It is still bewildering for me to comprehend that it has only been 22 days since I wrote, “My Message to White Students at FBU.” I vividly remember the night I wrote that blog around two in the morning. My roommate was fast asleep and I was trying not to wake her up with my loud typing. I corrected it and reread the blog over and over again. I even debated deleting the whole document altogether, fearing judgement. I was worried that the friendships and relationships I had built with faculty, staff, and students would be tarnished due to the content of the blog. I feared that students would perceive me in a negative light in and out of the classroom. I submitted my blog post that night and went to sleep feeling drained from all of my overthinking.
The next couple days were kind of hectic upon people reading the blog. Students that I didn’t know were approaching me around campus and discussed their thoughts with me. I had Facebook conversations with friends from around the country about it. I attended meetings with my wonderful mentor and dedicated faculty members about the blog. My mom and I had numerous conversations over the phone and what she thought about it. Working with Leslie Doyle and Janelle Julian, we three decided it would be beneficial to host a Forum on Inclusion, discussing some of the points I brought up.
The Forum on Inclusion that I led took place on March 15th. I was in shock to see that a little less than fifty faculty, staff, and students gathered in the very cramped LACE Center in a large circle. While we didn’t solve and address every issue at Fontbonne, we at least started a conversation. Some students disagreed with my points, but that was the intent of writing the blog. I wanted to get a larger conversation going on campus about these issues. Whether we agree or disagree, we are civilly engaging in these, at times, uncomfortable topics. I want to thank everyone who came to the forum with an open mind and willingness to learn from one another. I will close with a quote from the latest edition of Tableaux. “Remember that the dear neighbor may be the person who holds a perspective radically different than your own.”-President Pressimone.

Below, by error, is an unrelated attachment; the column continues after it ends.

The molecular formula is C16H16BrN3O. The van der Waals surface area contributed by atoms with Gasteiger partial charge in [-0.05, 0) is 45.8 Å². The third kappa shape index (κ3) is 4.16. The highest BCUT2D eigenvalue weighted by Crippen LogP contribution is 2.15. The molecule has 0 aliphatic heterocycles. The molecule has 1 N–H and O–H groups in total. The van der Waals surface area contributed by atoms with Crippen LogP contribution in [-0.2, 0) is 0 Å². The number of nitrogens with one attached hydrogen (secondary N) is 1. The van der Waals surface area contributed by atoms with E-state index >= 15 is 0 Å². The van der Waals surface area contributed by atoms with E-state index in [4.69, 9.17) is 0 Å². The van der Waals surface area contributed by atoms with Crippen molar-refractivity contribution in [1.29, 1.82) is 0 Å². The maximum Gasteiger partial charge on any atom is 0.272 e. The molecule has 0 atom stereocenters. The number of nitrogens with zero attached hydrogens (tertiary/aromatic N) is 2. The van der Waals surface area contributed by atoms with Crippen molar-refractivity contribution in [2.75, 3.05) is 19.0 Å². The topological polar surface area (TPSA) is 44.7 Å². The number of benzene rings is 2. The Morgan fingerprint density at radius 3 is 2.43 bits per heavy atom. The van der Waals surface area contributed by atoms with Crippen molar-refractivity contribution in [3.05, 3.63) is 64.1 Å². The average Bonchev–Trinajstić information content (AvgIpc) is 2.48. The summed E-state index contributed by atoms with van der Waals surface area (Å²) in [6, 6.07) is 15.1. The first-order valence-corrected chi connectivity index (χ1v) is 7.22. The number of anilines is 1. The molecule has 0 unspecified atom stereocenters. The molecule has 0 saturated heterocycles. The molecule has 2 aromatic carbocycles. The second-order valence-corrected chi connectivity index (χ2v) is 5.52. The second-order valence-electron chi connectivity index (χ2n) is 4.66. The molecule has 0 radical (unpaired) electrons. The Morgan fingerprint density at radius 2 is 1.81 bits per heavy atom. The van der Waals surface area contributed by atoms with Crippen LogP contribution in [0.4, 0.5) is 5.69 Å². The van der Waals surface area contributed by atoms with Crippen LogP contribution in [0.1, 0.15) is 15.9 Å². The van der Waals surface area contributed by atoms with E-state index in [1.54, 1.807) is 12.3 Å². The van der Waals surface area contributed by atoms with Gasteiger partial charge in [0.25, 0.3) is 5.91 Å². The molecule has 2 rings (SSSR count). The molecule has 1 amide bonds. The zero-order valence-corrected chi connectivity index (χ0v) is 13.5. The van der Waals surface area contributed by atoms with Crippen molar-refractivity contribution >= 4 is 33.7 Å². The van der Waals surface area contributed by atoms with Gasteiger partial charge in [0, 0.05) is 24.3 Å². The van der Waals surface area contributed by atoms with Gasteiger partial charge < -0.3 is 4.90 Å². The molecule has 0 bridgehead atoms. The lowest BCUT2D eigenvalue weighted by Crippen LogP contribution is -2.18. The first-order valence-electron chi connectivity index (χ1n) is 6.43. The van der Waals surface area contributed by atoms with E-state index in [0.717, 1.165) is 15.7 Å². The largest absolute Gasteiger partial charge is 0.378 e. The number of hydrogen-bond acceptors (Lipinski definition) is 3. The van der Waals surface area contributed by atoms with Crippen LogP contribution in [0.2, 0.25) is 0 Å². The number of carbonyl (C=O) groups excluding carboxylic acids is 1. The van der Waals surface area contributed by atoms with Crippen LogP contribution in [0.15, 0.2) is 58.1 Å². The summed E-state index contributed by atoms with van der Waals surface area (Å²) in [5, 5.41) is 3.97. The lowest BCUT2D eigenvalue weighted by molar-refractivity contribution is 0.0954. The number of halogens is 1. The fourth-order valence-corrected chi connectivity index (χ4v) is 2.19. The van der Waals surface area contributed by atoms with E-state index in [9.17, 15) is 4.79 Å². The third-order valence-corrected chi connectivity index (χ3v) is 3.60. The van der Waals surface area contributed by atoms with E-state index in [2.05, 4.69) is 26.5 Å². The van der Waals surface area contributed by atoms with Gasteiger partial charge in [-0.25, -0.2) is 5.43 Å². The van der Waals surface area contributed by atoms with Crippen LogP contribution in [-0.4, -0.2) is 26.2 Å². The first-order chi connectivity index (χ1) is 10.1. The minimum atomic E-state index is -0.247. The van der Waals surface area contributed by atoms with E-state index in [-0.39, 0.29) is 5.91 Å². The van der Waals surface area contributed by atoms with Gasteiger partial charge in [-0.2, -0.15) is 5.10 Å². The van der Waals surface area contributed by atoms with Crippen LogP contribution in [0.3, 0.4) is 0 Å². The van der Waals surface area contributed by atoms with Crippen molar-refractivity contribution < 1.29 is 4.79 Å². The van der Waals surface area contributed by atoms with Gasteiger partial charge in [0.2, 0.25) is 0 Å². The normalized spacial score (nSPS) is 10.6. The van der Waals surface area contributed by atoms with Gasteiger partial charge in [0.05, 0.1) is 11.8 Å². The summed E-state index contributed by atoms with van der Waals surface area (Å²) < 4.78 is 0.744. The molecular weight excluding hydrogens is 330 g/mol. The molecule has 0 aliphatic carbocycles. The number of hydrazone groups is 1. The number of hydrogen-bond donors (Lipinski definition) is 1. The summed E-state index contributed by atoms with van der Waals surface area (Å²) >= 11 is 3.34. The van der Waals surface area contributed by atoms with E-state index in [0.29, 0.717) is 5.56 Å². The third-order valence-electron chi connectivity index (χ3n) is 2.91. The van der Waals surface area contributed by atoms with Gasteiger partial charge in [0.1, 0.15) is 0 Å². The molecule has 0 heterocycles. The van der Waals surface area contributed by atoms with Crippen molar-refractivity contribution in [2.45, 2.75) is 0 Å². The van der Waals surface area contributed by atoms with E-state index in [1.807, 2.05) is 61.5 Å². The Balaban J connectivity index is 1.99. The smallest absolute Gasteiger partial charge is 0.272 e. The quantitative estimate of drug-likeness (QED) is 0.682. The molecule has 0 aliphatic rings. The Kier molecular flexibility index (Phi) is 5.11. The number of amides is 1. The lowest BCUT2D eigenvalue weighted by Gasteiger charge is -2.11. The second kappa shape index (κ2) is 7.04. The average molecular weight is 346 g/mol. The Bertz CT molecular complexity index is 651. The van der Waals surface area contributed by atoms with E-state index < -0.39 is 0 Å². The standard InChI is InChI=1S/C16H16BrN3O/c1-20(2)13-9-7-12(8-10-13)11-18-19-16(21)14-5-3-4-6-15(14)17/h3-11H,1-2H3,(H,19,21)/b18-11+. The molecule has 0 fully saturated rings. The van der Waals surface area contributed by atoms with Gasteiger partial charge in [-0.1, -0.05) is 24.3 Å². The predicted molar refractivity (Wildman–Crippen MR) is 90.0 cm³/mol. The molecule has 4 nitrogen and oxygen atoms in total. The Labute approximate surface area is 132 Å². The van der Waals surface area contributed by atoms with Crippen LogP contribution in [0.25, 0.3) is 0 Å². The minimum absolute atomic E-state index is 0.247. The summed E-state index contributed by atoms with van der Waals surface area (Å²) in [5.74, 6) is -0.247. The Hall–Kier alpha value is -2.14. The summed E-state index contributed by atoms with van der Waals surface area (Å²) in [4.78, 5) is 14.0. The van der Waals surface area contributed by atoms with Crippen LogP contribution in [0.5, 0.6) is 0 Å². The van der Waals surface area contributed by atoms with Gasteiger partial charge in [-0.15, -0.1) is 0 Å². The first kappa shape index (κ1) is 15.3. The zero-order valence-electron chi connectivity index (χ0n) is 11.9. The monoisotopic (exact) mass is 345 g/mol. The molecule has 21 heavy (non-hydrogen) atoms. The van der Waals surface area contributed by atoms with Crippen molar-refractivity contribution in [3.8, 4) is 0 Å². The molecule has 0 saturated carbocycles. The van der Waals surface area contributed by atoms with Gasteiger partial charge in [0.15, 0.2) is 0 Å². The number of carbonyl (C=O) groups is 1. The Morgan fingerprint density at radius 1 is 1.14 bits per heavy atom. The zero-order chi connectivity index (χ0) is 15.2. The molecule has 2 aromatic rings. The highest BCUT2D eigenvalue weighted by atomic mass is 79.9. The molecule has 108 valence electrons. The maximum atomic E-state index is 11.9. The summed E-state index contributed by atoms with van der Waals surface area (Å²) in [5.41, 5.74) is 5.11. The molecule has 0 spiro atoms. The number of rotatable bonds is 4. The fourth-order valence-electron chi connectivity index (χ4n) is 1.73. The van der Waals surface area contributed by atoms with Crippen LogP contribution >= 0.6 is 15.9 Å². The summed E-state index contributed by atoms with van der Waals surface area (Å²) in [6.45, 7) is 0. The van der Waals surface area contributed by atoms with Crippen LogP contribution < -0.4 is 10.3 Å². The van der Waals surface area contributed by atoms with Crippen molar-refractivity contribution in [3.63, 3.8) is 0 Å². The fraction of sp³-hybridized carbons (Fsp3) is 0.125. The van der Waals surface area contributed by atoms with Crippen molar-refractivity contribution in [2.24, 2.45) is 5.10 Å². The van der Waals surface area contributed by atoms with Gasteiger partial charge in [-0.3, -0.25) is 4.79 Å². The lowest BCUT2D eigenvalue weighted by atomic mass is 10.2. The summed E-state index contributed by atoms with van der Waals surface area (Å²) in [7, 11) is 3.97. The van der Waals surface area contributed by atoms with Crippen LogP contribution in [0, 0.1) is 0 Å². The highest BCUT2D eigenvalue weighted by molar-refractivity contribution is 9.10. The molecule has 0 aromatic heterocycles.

Stay on the lookout for a second Forum on Inclusion coming your way very soon. This ongoing conversation isn’t over yet.
Let me first tell you what the mission statement is for this amazing university, as it has recently changed and is more concise now.
“Fontbonne University, a Catholic institution sponsored by the Sisters of St. Joseph of Carondelet, is committed to the common good through the daily pursuit of transformative education, inspiring students to become global citizens who think critically, act ethically and serve responsibly.”
For me personally this is a statement that truly identifies our university and what the CSJ’s stand for as well as what they represent in this community. As someone who has been involved in many service projects throughout the last three years at Fontbonne I know what it’s like to serve the dear neighbor without distinction and to treat others as if they are apart of the common good. I truly enjoy being there for others when I can whether it’s those in my campus community or those in the greater St. Louis community. As a university Fontbonne really tries to instill in the focus on academic excellence and for the students to do their very best in the classroom and to not be afraid to as professors questions. Once I was able to get on that one-on-one level with teachers and really get to know them, then I felt they were inspiring me to demonstrate my best self. Based on some of the things I have learned in class and things I have been involved in across campus I feel that professors truly are there to teach us how to fly into the world as educated global citizens.